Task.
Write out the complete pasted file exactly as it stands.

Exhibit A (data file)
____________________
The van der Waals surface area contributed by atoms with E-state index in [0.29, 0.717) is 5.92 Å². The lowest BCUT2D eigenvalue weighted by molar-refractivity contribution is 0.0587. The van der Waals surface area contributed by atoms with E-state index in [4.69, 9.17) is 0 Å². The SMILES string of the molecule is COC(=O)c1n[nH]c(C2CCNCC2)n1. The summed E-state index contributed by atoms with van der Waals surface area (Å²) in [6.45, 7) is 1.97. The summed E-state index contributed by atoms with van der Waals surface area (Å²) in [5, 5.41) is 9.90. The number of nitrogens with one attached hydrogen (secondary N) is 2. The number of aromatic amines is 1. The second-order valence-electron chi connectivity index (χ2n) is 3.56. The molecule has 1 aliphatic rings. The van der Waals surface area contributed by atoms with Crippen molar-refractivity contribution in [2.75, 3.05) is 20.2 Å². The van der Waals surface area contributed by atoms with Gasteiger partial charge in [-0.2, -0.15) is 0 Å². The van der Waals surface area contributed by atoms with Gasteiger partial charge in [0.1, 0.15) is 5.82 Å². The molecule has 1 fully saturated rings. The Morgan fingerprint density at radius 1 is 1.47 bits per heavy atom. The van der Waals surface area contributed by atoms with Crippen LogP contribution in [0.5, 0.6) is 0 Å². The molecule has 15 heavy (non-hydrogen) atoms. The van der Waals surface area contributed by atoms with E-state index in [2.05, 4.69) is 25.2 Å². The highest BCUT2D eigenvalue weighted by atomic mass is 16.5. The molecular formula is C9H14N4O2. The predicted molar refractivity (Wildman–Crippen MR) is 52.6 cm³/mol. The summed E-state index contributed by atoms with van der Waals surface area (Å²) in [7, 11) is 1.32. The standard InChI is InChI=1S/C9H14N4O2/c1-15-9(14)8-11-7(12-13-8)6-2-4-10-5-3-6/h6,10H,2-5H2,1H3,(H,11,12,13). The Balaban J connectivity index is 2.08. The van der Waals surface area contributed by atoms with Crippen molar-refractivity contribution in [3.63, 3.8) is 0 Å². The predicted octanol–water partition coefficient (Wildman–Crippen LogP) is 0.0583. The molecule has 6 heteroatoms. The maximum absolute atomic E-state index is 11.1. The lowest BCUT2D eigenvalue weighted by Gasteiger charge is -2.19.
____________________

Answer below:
The van der Waals surface area contributed by atoms with E-state index in [0.29, 0.717) is 5.92 Å². The lowest BCUT2D eigenvalue weighted by molar-refractivity contribution is 0.0587. The van der Waals surface area contributed by atoms with E-state index in [4.69, 9.17) is 0 Å². The SMILES string of the molecule is COC(=O)c1n[nH]c(C2CCNCC2)n1. The summed E-state index contributed by atoms with van der Waals surface area (Å²) in [6.45, 7) is 1.97. The summed E-state index contributed by atoms with van der Waals surface area (Å²) in [5, 5.41) is 9.90. The number of nitrogens with one attached hydrogen (secondary N) is 2. The number of aromatic amines is 1. The second-order valence-electron chi connectivity index (χ2n) is 3.56. The molecule has 1 aliphatic rings. The van der Waals surface area contributed by atoms with Crippen molar-refractivity contribution in [2.75, 3.05) is 20.2 Å². The van der Waals surface area contributed by atoms with Gasteiger partial charge in [-0.2, -0.15) is 0 Å². The van der Waals surface area contributed by atoms with Gasteiger partial charge in [0.1, 0.15) is 5.82 Å². The molecule has 1 fully saturated rings. The Morgan fingerprint density at radius 1 is 1.47 bits per heavy atom. The van der Waals surface area contributed by atoms with Crippen LogP contribution in [0.5, 0.6) is 0 Å². The molecule has 15 heavy (non-hydrogen) atoms. The van der Waals surface area contributed by atoms with E-state index in [2.05, 4.69) is 25.2 Å². The highest BCUT2D eigenvalue weighted by atomic mass is 16.5. The molecular formula is C9H14N4O2. The predicted molar refractivity (Wildman–Crippen MR) is 52.6 cm³/mol. The summed E-state index contributed by atoms with van der Waals surface area (Å²) in [7, 11) is 1.32. The standard InChI is InChI=1S/C9H14N4O2/c1-15-9(14)8-11-7(12-13-8)6-2-4-10-5-3-6/h6,10H,2-5H2,1H3,(H,11,12,13). The Balaban J connectivity index is 2.08. The van der Waals surface area contributed by atoms with Crippen molar-refractivity contribution in [3.63, 3.8) is 0 Å². The predicted octanol–water partition coefficient (Wildman–Crippen LogP) is 0.0583. The molecule has 6 heteroatoms. The maximum absolute atomic E-state index is 11.1. The lowest BCUT2D eigenvalue weighted by Gasteiger charge is -2.19.